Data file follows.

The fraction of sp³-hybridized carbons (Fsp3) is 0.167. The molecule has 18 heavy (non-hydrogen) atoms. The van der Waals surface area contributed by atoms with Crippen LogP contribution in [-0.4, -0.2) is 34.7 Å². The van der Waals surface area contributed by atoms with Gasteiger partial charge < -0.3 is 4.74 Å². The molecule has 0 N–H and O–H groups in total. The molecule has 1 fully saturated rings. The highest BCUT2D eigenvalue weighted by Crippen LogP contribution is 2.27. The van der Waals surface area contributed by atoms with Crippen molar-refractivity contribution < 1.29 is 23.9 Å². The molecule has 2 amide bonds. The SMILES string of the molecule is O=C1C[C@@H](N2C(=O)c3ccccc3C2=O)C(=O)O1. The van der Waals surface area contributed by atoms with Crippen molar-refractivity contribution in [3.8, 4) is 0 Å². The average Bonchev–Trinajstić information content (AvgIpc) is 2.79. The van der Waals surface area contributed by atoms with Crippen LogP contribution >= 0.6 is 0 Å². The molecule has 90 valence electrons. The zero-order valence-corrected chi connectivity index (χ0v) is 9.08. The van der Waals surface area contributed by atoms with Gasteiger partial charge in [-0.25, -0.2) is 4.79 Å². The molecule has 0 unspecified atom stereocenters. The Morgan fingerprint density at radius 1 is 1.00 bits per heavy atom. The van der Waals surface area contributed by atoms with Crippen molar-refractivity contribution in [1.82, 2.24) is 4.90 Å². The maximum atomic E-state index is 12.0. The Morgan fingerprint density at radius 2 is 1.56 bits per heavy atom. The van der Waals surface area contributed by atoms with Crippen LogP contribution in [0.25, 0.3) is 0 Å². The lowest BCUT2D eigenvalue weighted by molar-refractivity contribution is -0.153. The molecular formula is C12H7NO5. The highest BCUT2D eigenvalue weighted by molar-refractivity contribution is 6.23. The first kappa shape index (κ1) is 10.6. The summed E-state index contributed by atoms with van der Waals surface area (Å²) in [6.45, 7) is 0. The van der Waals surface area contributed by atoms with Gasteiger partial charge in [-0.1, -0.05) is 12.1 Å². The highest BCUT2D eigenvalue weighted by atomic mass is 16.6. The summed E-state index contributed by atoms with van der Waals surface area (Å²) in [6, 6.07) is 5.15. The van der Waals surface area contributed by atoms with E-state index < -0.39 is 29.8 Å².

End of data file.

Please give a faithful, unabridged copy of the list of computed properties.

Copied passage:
The fraction of sp³-hybridized carbons (Fsp3) is 0.167. The molecule has 18 heavy (non-hydrogen) atoms. The van der Waals surface area contributed by atoms with Crippen LogP contribution in [-0.4, -0.2) is 34.7 Å². The van der Waals surface area contributed by atoms with Gasteiger partial charge < -0.3 is 4.74 Å². The molecule has 0 N–H and O–H groups in total. The molecule has 1 fully saturated rings. The highest BCUT2D eigenvalue weighted by Crippen LogP contribution is 2.27. The van der Waals surface area contributed by atoms with Crippen molar-refractivity contribution < 1.29 is 23.9 Å². The molecule has 2 amide bonds. The SMILES string of the molecule is O=C1C[C@@H](N2C(=O)c3ccccc3C2=O)C(=O)O1. The van der Waals surface area contributed by atoms with Crippen molar-refractivity contribution in [3.8, 4) is 0 Å². The average Bonchev–Trinajstić information content (AvgIpc) is 2.79. The van der Waals surface area contributed by atoms with Crippen LogP contribution >= 0.6 is 0 Å². The molecule has 90 valence electrons. The zero-order valence-corrected chi connectivity index (χ0v) is 9.08. The van der Waals surface area contributed by atoms with Gasteiger partial charge in [-0.25, -0.2) is 4.79 Å². The molecule has 0 unspecified atom stereocenters. The Morgan fingerprint density at radius 1 is 1.00 bits per heavy atom. The van der Waals surface area contributed by atoms with Crippen molar-refractivity contribution in [1.82, 2.24) is 4.90 Å². The maximum atomic E-state index is 12.0. The Morgan fingerprint density at radius 2 is 1.56 bits per heavy atom. The van der Waals surface area contributed by atoms with Crippen LogP contribution in [0.25, 0.3) is 0 Å². The lowest BCUT2D eigenvalue weighted by molar-refractivity contribution is -0.153. The molecular formula is C12H7NO5. The highest BCUT2D eigenvalue weighted by molar-refractivity contribution is 6.23. The first kappa shape index (κ1) is 10.6. The summed E-state index contributed by atoms with van der Waals surface area (Å²) in [6.45, 7) is 0. The van der Waals surface area contributed by atoms with Gasteiger partial charge in [-0.1, -0.05) is 12.1 Å². The highest BCUT2D eigenvalue weighted by atomic mass is 16.6. The summed E-state index contributed by atoms with van der Waals surface area (Å²) in [6, 6.07) is 5.15. The van der Waals surface area contributed by atoms with E-state index < -0.39 is 29.8 Å².